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Unit 1, Lesson 1
In Progress

Timed Queue

Video transcript & code

In episode 136, we talked about the problem of threads silently dying. And we looked at how this can lead to other threads silently hanging indefinitely as they wait for a resource or signal that will never come.

A good strategy for ensuring errors like this are detected quickly is to never allow a thread to wait indefinitely for something. Instead, in any case where a thread might wait for a resource we ensure that we provide a timeout for the wait. The timeout should be long enough that it will never be exceeded so long as the program is operating normally.

Some of Ruby's threading primitives give us the ability to optionally specify timeouts for operations that might block the thread. For instance, when waiting for a condition variable to signal that a resource is available, we can specify an optional number of seconds to wait. If the condition variable doesn't signal within that time, the #wait call times out.

When we specify a timeout, after we send the #wait message it's important to check to see if we actually have the resource we were waiting for, or if the wait timed out before the resource became available.

require "thread"

cv = ConditionVariable.new
l  = Mutex.new
resource_ready = false

Thread.new do
  l.synchronize do
    cv.wait(l, 1)
    if resource_ready
      puts "Acquired the resource"
    else
      puts "Timed out without acquiring"
    end
  end
end

By the way, one second is an eternity in CPU terms. In Ruby, whenever a method takes a timeout measured in seconds, we can use a floating point number to specify a time period of less than a second. So for instance we could specify a fifty millisecond wait by passing 0.05.

cv.wait(l, 0.05)

Let's return to the queue class we've been building. Right now, the #pop method will wait forever for a new item to be available in the queue. Let's add an argument to that method, enabling the caller to specify a timeout in seconds. We'll default it to a special symbol indicating that the method should wait indefinitely.

Ruby's condition variable class does not use symbolic placeholders. So before we pass the timeout on we have to translate the special :never symbol to nil, which is how we tell the ConditionVariable#wait method to wait indefinitely. At this point you might be wondering why we didn't just make the default value of the argument be nil. This is a legitimate question, but personally I feel that the value of the self-documenting symbolic argument is worth a little extra code. See episodes 108 and 111 for more on this topic.

Next we change the call to ConditionVariable#wait to include the timeout. Now we have to handle the case where this call times out before a new item becomes available. We add a check after the #wait to see if there are any items in the queue. If so, we continue as before to shift an item off of the front of the queue and return it. Otherwise, we return nil.

With the class updated, we change our producer thread to wait a second in between producing widgets, and our consumer thread to time out after half a second of waiting for a widget. Instead of exiting when #pop returns nil, we just report the timeout and go around again.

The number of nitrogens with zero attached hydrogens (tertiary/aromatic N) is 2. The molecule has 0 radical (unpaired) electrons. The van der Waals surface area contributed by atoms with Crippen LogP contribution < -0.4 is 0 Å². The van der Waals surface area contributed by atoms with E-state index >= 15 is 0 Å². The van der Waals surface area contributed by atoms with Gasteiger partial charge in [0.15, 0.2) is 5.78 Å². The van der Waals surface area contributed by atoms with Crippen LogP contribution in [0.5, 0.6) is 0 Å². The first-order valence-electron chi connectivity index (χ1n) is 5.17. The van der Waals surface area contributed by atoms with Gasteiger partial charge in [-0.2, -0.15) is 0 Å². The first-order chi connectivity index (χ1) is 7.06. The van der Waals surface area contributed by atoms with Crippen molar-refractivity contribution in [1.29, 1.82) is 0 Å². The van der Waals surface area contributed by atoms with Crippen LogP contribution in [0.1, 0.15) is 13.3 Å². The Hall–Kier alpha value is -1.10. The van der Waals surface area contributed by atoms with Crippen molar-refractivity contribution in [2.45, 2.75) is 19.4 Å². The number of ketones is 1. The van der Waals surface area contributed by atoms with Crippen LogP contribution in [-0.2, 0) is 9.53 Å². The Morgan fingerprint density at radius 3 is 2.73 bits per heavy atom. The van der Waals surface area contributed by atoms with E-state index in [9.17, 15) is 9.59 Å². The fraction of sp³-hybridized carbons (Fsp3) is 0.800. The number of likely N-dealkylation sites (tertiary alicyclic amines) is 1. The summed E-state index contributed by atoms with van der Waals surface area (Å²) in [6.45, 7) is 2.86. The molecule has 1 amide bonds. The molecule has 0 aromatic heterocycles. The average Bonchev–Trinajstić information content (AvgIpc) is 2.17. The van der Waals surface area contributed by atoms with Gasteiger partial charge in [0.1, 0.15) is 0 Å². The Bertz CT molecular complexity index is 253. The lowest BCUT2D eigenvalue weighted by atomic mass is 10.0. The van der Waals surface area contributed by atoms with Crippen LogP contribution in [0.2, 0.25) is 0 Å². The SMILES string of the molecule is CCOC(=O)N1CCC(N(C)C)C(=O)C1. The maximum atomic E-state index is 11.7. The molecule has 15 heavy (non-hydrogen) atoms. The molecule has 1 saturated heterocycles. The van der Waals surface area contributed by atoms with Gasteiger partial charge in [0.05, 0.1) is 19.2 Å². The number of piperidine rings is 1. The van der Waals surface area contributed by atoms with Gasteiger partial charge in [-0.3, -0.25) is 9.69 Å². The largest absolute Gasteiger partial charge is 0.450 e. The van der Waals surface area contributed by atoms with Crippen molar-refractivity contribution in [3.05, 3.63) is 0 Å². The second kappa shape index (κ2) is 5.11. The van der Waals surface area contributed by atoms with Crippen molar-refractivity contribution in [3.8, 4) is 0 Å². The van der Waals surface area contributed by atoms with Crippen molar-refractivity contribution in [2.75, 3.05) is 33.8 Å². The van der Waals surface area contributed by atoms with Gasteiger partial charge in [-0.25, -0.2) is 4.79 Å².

When we run this code, we can see that the consumer regularly times out as the slow producer fails to feed it widgets fast enough.

require "thread"

class MyQueue
  def initialize
    @lock  = Mutex.new
    @items = []
    @item_available = ConditionVariable.new
  end

  def push(obj)
    @items.push(obj)
    @item_available.signal
  end

  def pop(timeout = :never)
    cv_timeout = timeout == :never ? nil : timeout
    @lock.synchronize do
      @item_available.wait(@lock, cv_timeout) if @items.empty?
      if @items.any?
        @items.shift
      else
        nil
      end
    end
  end
end

q = MyQueue.new

producer = Thread.new do
  i = 0
  loop do
    sleep 1
    widget = "widget#{i+=1}"
    puts "producing #{widget}"
    q.push(widget)
  end
end

def consume(thread, q)
  loop do
    widget = q.pop(0.5)
    if widget
      puts "#{thread} consuming #{widget}"
    else
      puts "Timed out waiting for a widget"
    end
  end
end

Thread.abort_on_exception = true

threads = (1..3).map do |n|
  Thread.new do consume("thread #{n}", q) end
end

producer.join
threads.each(&:join)
$ ruby timed_queue.rb 
Timed out waiting for a widgetTimed out waiting for a widget
Timed out waiting for a widget

producing widget1
thread 2 consuming widget1
Timed out waiting for a widget
Timed out waiting for a widget
Timed out waiting for a widget
Timed out waiting for a widget
Timed out waiting for a widget
producing widget2
thread 2 consuming widget2

One of the most common reasons to loop with a timeout like this is as a way to facilitate clean thread shutdown. Right now, our threads just loop until we hit Control-C, which immediately terminates them in the middle of whatever they were doing. Let's change this. We'll introduce a variable called $shutdown. It will default to false. Then we'll trap the interrupt triggered by Control-C, and handle it by setting the shutdown variable to true.

Inside each thread, we modify the loops to loop until shutdown is true. Once the their main loop ends, the threads log the fact that they are shutting down before finishing. Note that in the consumer threads, if we had no #pop timeout and the queue was empty, the thread might wait forever to pop an item even though the producer had already shut down. It's the presence of the timeout which enables the consumer thread to periodically stop waiting on the queue and do housekeeping - such as checking to see if the $shutdown flag has been set.

require "thread"

class MyQueue
  def initialize
    @lock  = Mutex.new
    @items = []
    @item_available = ConditionVariable.new
  end

  def push(obj)
    @items.push(obj)
    @item_available.signal
  end